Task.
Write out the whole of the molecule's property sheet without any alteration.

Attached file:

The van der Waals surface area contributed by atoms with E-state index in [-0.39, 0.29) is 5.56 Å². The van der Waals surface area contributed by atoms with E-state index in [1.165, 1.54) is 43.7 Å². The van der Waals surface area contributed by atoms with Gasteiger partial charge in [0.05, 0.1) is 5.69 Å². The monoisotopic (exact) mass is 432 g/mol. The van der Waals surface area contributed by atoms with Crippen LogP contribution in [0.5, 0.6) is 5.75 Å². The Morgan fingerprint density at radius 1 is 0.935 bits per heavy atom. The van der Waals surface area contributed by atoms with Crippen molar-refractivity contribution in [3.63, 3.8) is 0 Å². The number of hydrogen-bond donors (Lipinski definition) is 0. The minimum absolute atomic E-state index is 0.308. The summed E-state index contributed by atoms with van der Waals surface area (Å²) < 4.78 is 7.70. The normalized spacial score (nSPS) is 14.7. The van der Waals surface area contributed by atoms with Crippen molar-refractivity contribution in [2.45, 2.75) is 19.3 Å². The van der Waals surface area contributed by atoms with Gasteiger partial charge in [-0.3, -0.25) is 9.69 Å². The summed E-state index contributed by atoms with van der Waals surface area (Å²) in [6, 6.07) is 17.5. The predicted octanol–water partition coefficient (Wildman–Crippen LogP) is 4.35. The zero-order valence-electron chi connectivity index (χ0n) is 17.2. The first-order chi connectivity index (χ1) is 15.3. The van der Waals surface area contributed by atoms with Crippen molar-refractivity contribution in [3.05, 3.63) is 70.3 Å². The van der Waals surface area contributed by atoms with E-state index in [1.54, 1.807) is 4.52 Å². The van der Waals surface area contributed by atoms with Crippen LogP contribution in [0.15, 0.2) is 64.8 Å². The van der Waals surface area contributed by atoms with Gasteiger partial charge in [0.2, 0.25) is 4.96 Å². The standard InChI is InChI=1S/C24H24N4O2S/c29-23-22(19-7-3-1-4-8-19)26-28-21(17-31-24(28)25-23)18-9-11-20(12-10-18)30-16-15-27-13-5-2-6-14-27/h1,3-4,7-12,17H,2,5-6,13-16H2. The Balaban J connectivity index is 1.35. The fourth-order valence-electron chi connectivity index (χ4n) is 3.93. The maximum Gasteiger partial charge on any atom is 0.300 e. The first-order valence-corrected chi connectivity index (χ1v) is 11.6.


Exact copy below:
The van der Waals surface area contributed by atoms with E-state index in [-0.39, 0.29) is 5.56 Å². The van der Waals surface area contributed by atoms with E-state index in [1.165, 1.54) is 43.7 Å². The van der Waals surface area contributed by atoms with Gasteiger partial charge in [0.05, 0.1) is 5.69 Å². The monoisotopic (exact) mass is 432 g/mol. The van der Waals surface area contributed by atoms with Crippen LogP contribution in [0.5, 0.6) is 5.75 Å². The Morgan fingerprint density at radius 1 is 0.935 bits per heavy atom. The van der Waals surface area contributed by atoms with Crippen molar-refractivity contribution in [3.63, 3.8) is 0 Å². The number of hydrogen-bond donors (Lipinski definition) is 0. The minimum absolute atomic E-state index is 0.308. The summed E-state index contributed by atoms with van der Waals surface area (Å²) < 4.78 is 7.70. The normalized spacial score (nSPS) is 14.7. The van der Waals surface area contributed by atoms with Crippen molar-refractivity contribution in [2.45, 2.75) is 19.3 Å². The van der Waals surface area contributed by atoms with Gasteiger partial charge in [-0.3, -0.25) is 9.69 Å². The summed E-state index contributed by atoms with van der Waals surface area (Å²) in [6, 6.07) is 17.5. The predicted octanol–water partition coefficient (Wildman–Crippen LogP) is 4.35. The zero-order valence-electron chi connectivity index (χ0n) is 17.2. The first-order chi connectivity index (χ1) is 15.3. The van der Waals surface area contributed by atoms with Crippen molar-refractivity contribution in [3.05, 3.63) is 70.3 Å². The van der Waals surface area contributed by atoms with E-state index in [1.54, 1.807) is 4.52 Å². The van der Waals surface area contributed by atoms with Crippen LogP contribution in [0.15, 0.2) is 64.8 Å². The van der Waals surface area contributed by atoms with Gasteiger partial charge in [0.2, 0.25) is 4.96 Å². The standard InChI is InChI=1S/C24H24N4O2S/c29-23-22(19-7-3-1-4-8-19)26-28-21(17-31-24(28)25-23)18-9-11-20(12-10-18)30-16-15-27-13-5-2-6-14-27/h1,3-4,7-12,17H,2,5-6,13-16H2. The Balaban J connectivity index is 1.35. The fourth-order valence-electron chi connectivity index (χ4n) is 3.93. The maximum Gasteiger partial charge on any atom is 0.300 e. The first-order valence-corrected chi connectivity index (χ1v) is 11.6.